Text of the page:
I went to get the train into London this morning and, as usual, picked up the free Metro newspaper. Its front page headline ignored all of this and proclaimed that a bit of an aspirin taken every day can help your liver.

Is it too much to wonder who thought this was top news of the day? I’m not saying it shouldn’t be – just that I’d like to know why it was thought to be so.

Perhaps it is simply that in the midst of all the bad news, we still find refuge in something small, personal and achievable. It could be that it is sometimes easier to shut out the loud noise of all the ‘big stuff’ and focus attention on the stuff of ‘me’.

Well, whatever the reasons behind this odd choice of priority, the evening papers simply led with the remarkable birth of eight babies to one mother in California. Amid the gloom there is a nice story – though I pity the poor mother who has said she will breastfeed all eight of them. I am not sure whether to be full of admiration … or just avert my attention back to the ‘big stuff’.

The BBC website makes interesting reading today. Although ITV, Channel Four and Five have decided to break ranks and show the Disaster Emergency Committee’s appeal for humanitarian relief in Gaza, the BBC is maintaining its refusal on the grounds that it might compromise its impartiality.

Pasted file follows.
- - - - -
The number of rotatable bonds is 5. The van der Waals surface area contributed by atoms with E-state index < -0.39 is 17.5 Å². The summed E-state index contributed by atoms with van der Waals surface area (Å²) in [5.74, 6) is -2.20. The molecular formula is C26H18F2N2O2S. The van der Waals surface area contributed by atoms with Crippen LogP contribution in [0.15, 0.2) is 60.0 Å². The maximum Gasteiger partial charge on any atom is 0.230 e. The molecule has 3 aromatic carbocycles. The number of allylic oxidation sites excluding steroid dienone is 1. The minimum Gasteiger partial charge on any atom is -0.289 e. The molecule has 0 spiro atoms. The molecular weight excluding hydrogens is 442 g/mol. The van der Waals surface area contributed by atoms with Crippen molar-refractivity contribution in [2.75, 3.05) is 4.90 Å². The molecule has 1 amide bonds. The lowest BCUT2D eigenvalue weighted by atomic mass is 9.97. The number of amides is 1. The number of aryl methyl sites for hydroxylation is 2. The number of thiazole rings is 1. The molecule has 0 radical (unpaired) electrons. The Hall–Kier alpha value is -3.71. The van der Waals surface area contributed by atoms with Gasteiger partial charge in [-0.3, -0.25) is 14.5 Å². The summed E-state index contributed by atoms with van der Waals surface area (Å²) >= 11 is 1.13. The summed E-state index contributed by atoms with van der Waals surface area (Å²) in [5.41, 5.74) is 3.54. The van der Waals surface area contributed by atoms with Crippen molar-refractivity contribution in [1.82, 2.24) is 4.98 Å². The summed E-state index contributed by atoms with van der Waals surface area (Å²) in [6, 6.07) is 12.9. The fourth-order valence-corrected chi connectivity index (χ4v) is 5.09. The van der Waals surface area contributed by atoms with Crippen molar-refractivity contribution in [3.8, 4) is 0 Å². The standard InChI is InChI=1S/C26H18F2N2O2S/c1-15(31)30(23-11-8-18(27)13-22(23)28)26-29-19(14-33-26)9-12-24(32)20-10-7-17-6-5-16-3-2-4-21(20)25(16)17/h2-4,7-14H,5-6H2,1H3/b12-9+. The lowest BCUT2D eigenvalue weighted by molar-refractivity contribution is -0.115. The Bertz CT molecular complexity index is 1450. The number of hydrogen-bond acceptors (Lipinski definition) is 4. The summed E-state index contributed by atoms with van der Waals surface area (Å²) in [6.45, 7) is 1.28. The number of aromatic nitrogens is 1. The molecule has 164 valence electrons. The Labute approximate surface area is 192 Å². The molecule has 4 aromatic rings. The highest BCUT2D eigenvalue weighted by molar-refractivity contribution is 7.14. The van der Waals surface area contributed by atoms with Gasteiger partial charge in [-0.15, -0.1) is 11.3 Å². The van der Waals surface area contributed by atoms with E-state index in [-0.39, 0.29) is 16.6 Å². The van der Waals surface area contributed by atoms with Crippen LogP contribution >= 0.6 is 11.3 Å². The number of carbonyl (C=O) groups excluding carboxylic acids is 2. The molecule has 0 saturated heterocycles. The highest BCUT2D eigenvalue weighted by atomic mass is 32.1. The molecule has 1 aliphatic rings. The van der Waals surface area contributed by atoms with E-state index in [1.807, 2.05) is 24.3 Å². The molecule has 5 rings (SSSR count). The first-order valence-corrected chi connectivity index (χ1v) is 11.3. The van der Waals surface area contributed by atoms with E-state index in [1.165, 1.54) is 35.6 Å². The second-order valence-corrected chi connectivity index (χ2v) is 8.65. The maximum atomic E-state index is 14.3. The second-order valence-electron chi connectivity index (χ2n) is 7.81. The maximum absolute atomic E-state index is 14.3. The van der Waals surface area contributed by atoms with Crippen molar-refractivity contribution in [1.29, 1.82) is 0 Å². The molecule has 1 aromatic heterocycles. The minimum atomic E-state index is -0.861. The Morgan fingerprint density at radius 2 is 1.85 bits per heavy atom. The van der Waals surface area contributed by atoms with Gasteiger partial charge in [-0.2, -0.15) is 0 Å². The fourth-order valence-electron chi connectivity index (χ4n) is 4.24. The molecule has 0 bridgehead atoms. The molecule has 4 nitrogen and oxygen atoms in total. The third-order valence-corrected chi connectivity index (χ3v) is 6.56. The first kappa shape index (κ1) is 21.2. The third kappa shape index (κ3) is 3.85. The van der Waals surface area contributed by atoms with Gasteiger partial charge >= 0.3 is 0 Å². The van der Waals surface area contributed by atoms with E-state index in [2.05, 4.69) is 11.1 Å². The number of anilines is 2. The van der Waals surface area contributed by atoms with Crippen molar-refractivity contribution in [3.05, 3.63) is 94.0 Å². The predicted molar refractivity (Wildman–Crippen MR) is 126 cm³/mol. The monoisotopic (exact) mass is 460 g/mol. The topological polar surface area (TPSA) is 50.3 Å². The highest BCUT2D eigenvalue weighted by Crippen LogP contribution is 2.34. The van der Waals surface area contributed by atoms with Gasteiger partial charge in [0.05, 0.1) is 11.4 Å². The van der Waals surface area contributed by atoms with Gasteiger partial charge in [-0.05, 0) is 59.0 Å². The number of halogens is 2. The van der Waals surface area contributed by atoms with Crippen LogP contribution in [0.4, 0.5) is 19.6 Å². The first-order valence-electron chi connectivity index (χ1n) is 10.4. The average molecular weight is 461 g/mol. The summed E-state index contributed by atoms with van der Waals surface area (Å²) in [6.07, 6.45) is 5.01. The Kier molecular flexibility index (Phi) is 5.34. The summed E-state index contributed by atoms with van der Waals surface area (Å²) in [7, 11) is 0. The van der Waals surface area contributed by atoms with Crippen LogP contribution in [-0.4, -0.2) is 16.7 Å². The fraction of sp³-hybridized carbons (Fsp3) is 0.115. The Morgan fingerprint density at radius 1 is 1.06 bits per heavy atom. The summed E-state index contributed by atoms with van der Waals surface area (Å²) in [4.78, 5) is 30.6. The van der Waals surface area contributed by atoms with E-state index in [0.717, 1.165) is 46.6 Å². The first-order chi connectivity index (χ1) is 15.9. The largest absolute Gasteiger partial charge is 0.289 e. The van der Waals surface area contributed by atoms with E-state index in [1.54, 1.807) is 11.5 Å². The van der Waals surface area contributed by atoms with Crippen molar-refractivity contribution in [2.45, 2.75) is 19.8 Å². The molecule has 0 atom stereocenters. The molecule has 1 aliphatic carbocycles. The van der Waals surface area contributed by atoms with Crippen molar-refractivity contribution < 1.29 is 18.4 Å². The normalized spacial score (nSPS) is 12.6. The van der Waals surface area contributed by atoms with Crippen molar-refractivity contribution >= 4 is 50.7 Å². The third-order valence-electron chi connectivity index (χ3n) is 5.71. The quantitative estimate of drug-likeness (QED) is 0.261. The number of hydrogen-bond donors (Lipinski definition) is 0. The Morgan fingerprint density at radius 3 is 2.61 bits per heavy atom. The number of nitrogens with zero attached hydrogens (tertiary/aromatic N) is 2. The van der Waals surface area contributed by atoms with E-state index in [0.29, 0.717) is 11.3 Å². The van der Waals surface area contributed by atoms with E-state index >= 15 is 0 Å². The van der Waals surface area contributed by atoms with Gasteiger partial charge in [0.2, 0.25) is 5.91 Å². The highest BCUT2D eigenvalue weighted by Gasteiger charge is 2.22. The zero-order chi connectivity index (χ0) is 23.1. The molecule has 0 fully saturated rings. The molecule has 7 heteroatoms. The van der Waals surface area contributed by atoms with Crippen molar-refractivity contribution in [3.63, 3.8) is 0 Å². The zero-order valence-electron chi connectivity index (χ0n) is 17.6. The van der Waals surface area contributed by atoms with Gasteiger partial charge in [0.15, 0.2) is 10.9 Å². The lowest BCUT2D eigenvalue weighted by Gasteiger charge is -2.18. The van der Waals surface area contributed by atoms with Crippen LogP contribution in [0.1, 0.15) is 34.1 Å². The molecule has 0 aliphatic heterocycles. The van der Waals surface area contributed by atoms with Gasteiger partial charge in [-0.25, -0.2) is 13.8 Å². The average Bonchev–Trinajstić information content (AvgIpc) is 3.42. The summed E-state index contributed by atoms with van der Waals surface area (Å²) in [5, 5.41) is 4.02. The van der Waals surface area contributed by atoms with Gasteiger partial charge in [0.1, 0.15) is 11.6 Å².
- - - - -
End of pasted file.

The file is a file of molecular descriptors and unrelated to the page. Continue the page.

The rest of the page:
“After consultation with senior news editors, we concluded that to broadcast a free-standing appeal, no matter how carefully couched, ran the risk of calling into question the public’s confidence in the BBC’s impartiality in its coverage of the story as a whole.” That was the statement by Mark Thompson, Director General of the BBC. He added: “We will continue to broadcast news about the humanitarian crisis in Gaza and, if appropriate, to cover the work of the UK NGOs (non-governmental organisations) on the ground.”

I don’t know the answer to this question, so I’ll ask it directly: does the BBC only broadcast appeals when humanitarian aid is needed because of ‘natural disasters’ (the tsunami, for example) or also when the human need is caused by the political or military action of powerful people? Would the BBC broadcast an appeal for the suffering people of Zimbabwe or would that be considered anti-Mugabe and, therefore, not ‘impartial’. Did the BBC broadcast appeals for support after 9/11 – or would that have been considered ‘partial’?